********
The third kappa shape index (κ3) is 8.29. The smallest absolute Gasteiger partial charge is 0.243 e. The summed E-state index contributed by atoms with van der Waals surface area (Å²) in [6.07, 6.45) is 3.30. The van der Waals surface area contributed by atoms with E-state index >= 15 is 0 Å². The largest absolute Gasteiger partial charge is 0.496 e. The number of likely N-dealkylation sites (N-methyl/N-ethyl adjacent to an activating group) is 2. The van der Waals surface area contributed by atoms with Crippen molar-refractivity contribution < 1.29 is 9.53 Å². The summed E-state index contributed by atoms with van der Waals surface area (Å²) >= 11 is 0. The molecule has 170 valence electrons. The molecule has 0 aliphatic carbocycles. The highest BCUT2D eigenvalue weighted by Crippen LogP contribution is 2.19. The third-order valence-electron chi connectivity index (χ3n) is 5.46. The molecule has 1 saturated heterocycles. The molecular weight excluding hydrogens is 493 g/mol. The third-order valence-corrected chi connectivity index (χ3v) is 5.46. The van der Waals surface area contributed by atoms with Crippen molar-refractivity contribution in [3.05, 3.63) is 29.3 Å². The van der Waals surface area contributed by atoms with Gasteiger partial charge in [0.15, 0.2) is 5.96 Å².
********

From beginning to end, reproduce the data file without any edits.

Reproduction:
The third kappa shape index (κ3) is 8.29. The smallest absolute Gasteiger partial charge is 0.243 e. The summed E-state index contributed by atoms with van der Waals surface area (Å²) in [6.07, 6.45) is 3.30. The van der Waals surface area contributed by atoms with E-state index >= 15 is 0 Å². The largest absolute Gasteiger partial charge is 0.496 e. The number of likely N-dealkylation sites (N-methyl/N-ethyl adjacent to an activating group) is 2. The van der Waals surface area contributed by atoms with Crippen molar-refractivity contribution < 1.29 is 9.53 Å². The summed E-state index contributed by atoms with van der Waals surface area (Å²) >= 11 is 0. The molecule has 170 valence electrons. The molecule has 0 aliphatic carbocycles. The highest BCUT2D eigenvalue weighted by Crippen LogP contribution is 2.19. The third-order valence-electron chi connectivity index (χ3n) is 5.46. The molecule has 1 saturated heterocycles. The molecular weight excluding hydrogens is 493 g/mol. The third-order valence-corrected chi connectivity index (χ3v) is 5.46. The van der Waals surface area contributed by atoms with Crippen molar-refractivity contribution in [3.05, 3.63) is 29.3 Å². The van der Waals surface area contributed by atoms with Gasteiger partial charge in [0.15, 0.2) is 5.96 Å².